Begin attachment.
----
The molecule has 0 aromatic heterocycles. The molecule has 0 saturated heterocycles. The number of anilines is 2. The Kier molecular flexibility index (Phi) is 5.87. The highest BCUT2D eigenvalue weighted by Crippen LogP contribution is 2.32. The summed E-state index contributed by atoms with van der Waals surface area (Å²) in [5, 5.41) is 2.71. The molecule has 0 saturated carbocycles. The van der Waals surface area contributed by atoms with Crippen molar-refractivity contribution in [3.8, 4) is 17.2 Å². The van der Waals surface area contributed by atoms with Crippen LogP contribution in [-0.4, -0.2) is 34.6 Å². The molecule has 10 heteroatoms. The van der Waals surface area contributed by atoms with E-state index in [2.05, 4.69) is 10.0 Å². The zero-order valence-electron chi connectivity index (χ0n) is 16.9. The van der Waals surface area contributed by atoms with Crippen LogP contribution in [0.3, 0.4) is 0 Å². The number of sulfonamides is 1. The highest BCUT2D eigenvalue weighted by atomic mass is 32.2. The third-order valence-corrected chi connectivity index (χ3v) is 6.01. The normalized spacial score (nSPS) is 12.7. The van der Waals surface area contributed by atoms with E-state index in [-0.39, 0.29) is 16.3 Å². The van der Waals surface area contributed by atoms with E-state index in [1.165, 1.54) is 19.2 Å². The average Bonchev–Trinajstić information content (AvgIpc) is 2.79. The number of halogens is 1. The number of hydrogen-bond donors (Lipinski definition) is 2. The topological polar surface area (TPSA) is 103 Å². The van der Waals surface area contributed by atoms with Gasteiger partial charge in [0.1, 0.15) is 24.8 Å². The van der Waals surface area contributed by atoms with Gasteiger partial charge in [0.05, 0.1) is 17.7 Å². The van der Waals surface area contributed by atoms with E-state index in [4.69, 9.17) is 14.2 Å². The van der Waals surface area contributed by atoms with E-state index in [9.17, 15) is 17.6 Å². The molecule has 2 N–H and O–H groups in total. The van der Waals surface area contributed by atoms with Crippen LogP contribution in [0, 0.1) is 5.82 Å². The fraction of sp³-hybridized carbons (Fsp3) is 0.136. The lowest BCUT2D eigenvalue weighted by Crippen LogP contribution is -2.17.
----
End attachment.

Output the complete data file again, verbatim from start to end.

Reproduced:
The molecule has 0 aromatic heterocycles. The molecule has 0 saturated heterocycles. The number of anilines is 2. The Kier molecular flexibility index (Phi) is 5.87. The highest BCUT2D eigenvalue weighted by Crippen LogP contribution is 2.32. The summed E-state index contributed by atoms with van der Waals surface area (Å²) in [5, 5.41) is 2.71. The molecule has 0 saturated carbocycles. The van der Waals surface area contributed by atoms with Crippen molar-refractivity contribution in [3.8, 4) is 17.2 Å². The van der Waals surface area contributed by atoms with Crippen LogP contribution in [-0.4, -0.2) is 34.6 Å². The molecule has 10 heteroatoms. The van der Waals surface area contributed by atoms with E-state index in [2.05, 4.69) is 10.0 Å². The zero-order valence-electron chi connectivity index (χ0n) is 16.9. The van der Waals surface area contributed by atoms with Crippen LogP contribution in [0.3, 0.4) is 0 Å². The number of sulfonamides is 1. The highest BCUT2D eigenvalue weighted by atomic mass is 32.2. The third-order valence-corrected chi connectivity index (χ3v) is 6.01. The normalized spacial score (nSPS) is 12.7. The van der Waals surface area contributed by atoms with E-state index in [-0.39, 0.29) is 16.3 Å². The van der Waals surface area contributed by atoms with E-state index in [1.165, 1.54) is 19.2 Å². The average Bonchev–Trinajstić information content (AvgIpc) is 2.79. The number of halogens is 1. The number of hydrogen-bond donors (Lipinski definition) is 2. The topological polar surface area (TPSA) is 103 Å². The van der Waals surface area contributed by atoms with Gasteiger partial charge in [0.1, 0.15) is 24.8 Å². The van der Waals surface area contributed by atoms with Gasteiger partial charge in [0.05, 0.1) is 17.7 Å². The van der Waals surface area contributed by atoms with E-state index in [4.69, 9.17) is 14.2 Å². The van der Waals surface area contributed by atoms with E-state index in [9.17, 15) is 17.6 Å². The molecule has 2 N–H and O–H groups in total. The van der Waals surface area contributed by atoms with Crippen LogP contribution in [0, 0.1) is 5.82 Å². The fraction of sp³-hybridized carbons (Fsp3) is 0.136. The lowest BCUT2D eigenvalue weighted by Crippen LogP contribution is -2.17.